Exploring God’s World Through the Drama of a Japanese Girl’s Difficult Journey

The GCCS mission statement is “to nurture, educate, and inspire in Christ-centred learning and serving.”

Last year the board and staff expanded on this mission by developing a set of core values. These core values include:

  • Integrating our Christian faith into all aspects of learning.
  • Serving and caring for each other, our community, and world.

We have not done a cross-cultural play of this nature before, so in this blog post I would like to explore some of the lessons our students are touching on in grades 3-8 through this year’s school play, A Thousand Paper Cranes and suggest how they fit the Christian mission of GCCS and our school’s core values.

A Thousand Paper Cranes is the play that GCCS will be hosting in April 2018. It is a story about a Japanese girl named Sadako, inspired by Takayuki Ishii and Eleanor Coerr and written by Mr. Stam and Mrs. Wood. The story deals with a number of challenging issues including her childhood illness, the ethics of war and peace, and the human need for hope. The play also includes cultural and religious references related to a Japanese family. As such, we as a school are using this play to engage in conversations and learning that both strengthen our faith, and make us aware of broader cultural and religious perspectives.

Below I summarize a few areas of conversation that we will engage with in an age-appropriate way with our students. We hope that our broader community of family and friends can also benefit from this educational opportunity in the dramatic arts.

Lessons on who our neighbour is. God calls us to love our neighbour as ourselves. When we know very little about our neighbours, it is easier to judge them. It is much easier to love a neighbour once we learn more about them. During this play, the audience and the students will learn about our neighbours in Japan. The characters in this play are from a culture different than ours but they also share common interests and perspectives with us. As the students prepare to view this play they will learn to care for their neighbour by first learning about their neighbour.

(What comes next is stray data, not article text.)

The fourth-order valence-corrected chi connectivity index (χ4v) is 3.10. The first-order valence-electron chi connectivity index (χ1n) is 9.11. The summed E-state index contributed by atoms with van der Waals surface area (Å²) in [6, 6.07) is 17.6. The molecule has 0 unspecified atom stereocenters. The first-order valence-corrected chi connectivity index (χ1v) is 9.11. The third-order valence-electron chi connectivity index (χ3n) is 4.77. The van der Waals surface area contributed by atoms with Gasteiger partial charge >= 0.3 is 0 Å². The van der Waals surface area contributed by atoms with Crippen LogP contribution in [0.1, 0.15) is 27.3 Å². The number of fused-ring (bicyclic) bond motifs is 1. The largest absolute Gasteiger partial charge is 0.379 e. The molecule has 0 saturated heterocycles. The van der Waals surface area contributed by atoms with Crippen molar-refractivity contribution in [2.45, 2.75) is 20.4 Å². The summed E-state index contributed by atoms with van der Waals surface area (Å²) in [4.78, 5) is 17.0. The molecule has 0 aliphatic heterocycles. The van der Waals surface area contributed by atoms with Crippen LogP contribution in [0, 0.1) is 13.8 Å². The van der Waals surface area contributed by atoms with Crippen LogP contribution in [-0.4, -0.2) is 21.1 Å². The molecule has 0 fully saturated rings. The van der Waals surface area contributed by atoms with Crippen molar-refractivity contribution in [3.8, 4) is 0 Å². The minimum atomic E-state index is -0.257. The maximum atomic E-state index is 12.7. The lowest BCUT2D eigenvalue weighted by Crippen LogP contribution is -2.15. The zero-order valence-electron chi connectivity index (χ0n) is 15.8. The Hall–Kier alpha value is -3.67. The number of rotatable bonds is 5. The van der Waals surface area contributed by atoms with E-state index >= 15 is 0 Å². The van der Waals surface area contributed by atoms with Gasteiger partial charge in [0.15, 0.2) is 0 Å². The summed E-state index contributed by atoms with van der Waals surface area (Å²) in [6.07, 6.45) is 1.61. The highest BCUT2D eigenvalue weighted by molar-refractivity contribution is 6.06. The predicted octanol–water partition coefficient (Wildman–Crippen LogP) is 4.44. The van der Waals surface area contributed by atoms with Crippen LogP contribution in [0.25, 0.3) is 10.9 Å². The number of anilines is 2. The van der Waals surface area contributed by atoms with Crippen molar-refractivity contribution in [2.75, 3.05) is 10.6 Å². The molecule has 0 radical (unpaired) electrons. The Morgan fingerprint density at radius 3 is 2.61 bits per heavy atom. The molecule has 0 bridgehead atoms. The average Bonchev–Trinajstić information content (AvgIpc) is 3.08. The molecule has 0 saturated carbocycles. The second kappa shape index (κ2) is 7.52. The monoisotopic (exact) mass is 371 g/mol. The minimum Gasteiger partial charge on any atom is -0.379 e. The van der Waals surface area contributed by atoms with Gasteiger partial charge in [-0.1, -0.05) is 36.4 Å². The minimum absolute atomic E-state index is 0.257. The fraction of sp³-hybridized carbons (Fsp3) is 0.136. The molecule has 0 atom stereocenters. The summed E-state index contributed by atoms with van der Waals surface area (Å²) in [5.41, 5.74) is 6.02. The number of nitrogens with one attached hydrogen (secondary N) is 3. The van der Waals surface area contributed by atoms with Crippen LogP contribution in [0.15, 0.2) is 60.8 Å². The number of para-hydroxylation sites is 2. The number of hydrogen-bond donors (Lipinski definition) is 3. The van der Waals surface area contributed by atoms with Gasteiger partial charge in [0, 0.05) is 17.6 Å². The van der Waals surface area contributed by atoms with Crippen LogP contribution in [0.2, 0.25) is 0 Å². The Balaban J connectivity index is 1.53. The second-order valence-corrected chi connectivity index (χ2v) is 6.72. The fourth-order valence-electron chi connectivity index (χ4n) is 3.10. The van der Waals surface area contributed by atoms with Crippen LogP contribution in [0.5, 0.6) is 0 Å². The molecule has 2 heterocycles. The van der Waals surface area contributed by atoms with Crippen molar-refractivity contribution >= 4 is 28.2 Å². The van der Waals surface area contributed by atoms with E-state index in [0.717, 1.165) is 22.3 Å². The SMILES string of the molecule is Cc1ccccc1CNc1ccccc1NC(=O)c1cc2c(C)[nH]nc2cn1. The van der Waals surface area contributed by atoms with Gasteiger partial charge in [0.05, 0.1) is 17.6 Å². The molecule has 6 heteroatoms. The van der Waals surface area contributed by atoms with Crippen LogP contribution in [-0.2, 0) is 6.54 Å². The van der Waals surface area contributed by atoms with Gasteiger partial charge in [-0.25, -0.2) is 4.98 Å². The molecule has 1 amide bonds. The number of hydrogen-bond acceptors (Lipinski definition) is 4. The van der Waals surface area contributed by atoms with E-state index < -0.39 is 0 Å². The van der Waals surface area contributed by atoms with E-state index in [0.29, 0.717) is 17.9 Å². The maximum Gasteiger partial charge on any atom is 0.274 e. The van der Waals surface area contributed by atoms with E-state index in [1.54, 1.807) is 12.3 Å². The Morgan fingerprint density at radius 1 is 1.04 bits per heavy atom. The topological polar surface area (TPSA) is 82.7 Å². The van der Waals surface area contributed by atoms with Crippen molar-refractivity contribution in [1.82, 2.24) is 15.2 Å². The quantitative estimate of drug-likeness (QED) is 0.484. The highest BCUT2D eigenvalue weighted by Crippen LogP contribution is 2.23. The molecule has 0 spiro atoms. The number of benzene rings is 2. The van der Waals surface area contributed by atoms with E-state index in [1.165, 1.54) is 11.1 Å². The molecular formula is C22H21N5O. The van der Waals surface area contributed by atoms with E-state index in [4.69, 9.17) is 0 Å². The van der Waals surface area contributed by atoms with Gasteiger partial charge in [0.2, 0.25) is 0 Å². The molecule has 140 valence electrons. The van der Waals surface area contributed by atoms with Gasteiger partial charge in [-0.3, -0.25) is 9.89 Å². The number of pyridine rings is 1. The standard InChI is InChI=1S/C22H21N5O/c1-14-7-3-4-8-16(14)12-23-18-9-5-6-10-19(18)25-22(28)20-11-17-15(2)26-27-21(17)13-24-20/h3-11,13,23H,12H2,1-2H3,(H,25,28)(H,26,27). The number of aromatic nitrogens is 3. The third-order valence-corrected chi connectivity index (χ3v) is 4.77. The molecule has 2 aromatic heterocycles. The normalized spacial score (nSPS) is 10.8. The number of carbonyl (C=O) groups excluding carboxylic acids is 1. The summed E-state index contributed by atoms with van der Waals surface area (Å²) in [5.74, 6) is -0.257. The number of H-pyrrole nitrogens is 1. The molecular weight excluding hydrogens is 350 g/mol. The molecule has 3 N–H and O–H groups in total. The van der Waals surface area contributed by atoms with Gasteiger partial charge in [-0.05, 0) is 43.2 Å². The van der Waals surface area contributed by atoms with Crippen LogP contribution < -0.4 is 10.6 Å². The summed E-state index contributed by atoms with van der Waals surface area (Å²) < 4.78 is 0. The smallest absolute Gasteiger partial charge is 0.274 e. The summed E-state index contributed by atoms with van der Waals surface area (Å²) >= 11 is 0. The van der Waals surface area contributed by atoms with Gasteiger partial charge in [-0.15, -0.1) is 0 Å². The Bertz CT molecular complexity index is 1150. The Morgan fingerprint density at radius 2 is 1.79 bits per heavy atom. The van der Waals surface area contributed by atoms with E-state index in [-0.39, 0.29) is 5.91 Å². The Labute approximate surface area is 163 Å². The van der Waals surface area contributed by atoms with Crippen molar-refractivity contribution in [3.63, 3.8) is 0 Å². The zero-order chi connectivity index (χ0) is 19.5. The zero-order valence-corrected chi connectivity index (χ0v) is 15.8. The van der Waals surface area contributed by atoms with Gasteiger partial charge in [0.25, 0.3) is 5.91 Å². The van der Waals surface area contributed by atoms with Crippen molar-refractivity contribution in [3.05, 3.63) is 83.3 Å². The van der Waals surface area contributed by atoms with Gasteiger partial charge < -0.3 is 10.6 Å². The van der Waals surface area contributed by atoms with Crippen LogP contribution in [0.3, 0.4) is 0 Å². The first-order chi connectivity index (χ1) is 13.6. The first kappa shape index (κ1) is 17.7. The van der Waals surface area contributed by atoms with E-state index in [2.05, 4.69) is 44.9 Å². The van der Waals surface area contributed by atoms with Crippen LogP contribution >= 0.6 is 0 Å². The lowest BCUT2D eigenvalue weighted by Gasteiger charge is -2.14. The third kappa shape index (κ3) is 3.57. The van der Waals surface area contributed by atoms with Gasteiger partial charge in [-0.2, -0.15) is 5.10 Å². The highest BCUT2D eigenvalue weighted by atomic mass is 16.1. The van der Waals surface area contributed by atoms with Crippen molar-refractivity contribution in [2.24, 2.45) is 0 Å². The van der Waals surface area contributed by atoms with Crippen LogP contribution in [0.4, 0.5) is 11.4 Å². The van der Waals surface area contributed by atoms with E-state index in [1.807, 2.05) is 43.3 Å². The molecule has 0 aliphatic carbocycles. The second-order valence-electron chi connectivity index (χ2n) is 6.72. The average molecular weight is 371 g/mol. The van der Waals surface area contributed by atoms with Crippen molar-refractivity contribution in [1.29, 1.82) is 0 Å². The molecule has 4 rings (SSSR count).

Lessons on family and friends. Through this play we will also learn about the importance of God’s gift of family and friends. The play investigates the role of family members and friends when times are good, and when times are difficult. Students will see what it means to disagree with each other and how to restore these relationships afterward. Students will discuss the value of friendship and family and what it means to be faithful to friends and family in both the triumphs and tragedies of life.

Lessons on empathy. This play deals with the life threatening disease of leukemia. The characters who are suffering with this disease in the play are the same age as our students. This play deals with this tough topic in a sensitive way that can grow a sense of empathy for those image bearers of God who suffer. As Christ wept when he learned that his friend Lazarus had died, our students might experience deep emotions themselves or come to understand why others weep as they empathise with the characters of this play.